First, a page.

Sailing the Seas of Memories

On the Mediterranean cruise I have just completed we visted 7 ports, 6 of which I had previously visited or traveled thru with my life-partner George, who died 16 years ago on the 29th of this month. Our 37th anniversary of meeting was on the 10th of this month.

So the cruise brought bitter-sweet memories, especially when I found our ship anchored right opposite the beach and hotel complex on the Babin Kuk peninsular in Dubrovnik where we stayed 20 years ago. We could see it clearly from our cabin balcony, and I felt I was looking back in Time, and could wave to myself and George 20 years ago on that beach, and they could see us 20 years in the future. Weird experience!

Also in Dubrovnik, in the old city, my mother and I visited the self-service restaurant where George and I ate regularly. Then we dubbed it ‘Madame Tito’s’ after the lady who ran it, and the obligatory portrait of Marshal Tito on the wall. A woman was still running it (her daughter?) but the picture of Tito had gone of course.

Very sad to think that on my return visit George had passed over nearly 16 years ago, about the same time that Tito’s marvelous Socialist federation of Yugoslavia broke up into separate warring states. Terrible genocides and atrocities followed, and the near-perfect and unique market Socialism of competing cooperatives/publicly owned companies was destroyed in favor of petty bourgeois nationalism. George and I both admired the Socialist system Tito had established in the beautiful country of Yugoslavia (though democracy could have been improved, but subsequent events show democracy would have resulted in break-up of the Socialist Federal Republic of Yugoslavia.)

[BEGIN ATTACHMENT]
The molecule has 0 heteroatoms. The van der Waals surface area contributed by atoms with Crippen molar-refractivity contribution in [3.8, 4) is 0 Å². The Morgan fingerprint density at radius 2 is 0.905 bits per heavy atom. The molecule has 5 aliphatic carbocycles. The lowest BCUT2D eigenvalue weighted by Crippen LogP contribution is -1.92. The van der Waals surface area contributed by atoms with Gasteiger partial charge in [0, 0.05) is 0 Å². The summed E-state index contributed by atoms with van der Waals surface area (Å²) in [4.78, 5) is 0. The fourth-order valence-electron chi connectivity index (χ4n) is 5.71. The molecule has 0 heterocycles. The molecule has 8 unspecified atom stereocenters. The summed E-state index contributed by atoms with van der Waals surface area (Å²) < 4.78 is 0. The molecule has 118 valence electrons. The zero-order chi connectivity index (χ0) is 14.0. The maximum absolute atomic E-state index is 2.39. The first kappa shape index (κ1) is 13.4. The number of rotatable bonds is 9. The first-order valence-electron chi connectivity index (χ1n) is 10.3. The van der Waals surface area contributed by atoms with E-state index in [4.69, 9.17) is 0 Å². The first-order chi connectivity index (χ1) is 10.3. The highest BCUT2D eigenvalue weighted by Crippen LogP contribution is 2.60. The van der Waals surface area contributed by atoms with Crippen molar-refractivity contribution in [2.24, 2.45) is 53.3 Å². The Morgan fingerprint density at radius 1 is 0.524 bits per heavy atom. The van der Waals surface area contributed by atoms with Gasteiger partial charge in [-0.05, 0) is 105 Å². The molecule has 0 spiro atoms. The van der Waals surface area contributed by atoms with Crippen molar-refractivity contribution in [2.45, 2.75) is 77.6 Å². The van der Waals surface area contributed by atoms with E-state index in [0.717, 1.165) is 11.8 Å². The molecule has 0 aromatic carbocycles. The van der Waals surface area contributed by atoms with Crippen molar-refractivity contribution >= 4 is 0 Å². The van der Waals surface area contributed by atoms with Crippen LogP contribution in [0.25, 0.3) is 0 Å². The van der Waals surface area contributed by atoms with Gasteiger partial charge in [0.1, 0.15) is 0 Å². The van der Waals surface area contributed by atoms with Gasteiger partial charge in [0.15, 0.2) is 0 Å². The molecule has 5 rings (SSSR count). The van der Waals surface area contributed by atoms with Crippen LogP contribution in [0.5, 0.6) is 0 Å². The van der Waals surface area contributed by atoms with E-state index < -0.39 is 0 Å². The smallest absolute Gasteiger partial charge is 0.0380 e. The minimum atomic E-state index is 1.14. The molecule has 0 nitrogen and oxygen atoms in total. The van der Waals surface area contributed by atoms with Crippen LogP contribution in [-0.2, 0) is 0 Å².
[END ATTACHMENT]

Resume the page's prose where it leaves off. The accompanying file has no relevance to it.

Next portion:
Other places we visited on this cruise which George and I had been to before were Split, also in Croatia (former Yugoslavia), Venice in Italy, Malta, and Palma Mallorca (Majorca) and Malaga in Spain. Only Corfu in Greece held no memories of George and myself.

 On the way home we saw Gibraltar and the Moroccan mountains from the ship – George and I had also visited Gibraltar and seen the same mountains across the Strait.

So a cruise of memories, retracing many of the European trips George and I had done in our 21 years together.

As to the ship itself – far too ‘posh’ for us. Dressing up in bow-ties and tuxedos several times, daytime entertainment consisting largely of boring lectures and trendy activities like Pilates, Reflexology, etc.. Remarks from fellow passengers such as: ‘I wouldn’t have any of the cheeses on their cheeseboard on MY dining table.’ And civil partnerships, rather than weddings, were also pooh-poohed. Very pretentious, very Conservative with a capital C, and very heterosexual. And noise everywhere. You couldn’t escape from the non-stop music.

But the places we visited and the memories they brought back were pleasant, if sad.

Knights of Rock’n’Roll

This was the title of a show on the cruise ship ‘Arcadia’ tonite, performed by the ship’s company. As Jim Royale would say: ‘Rock’n’Roll my arse!’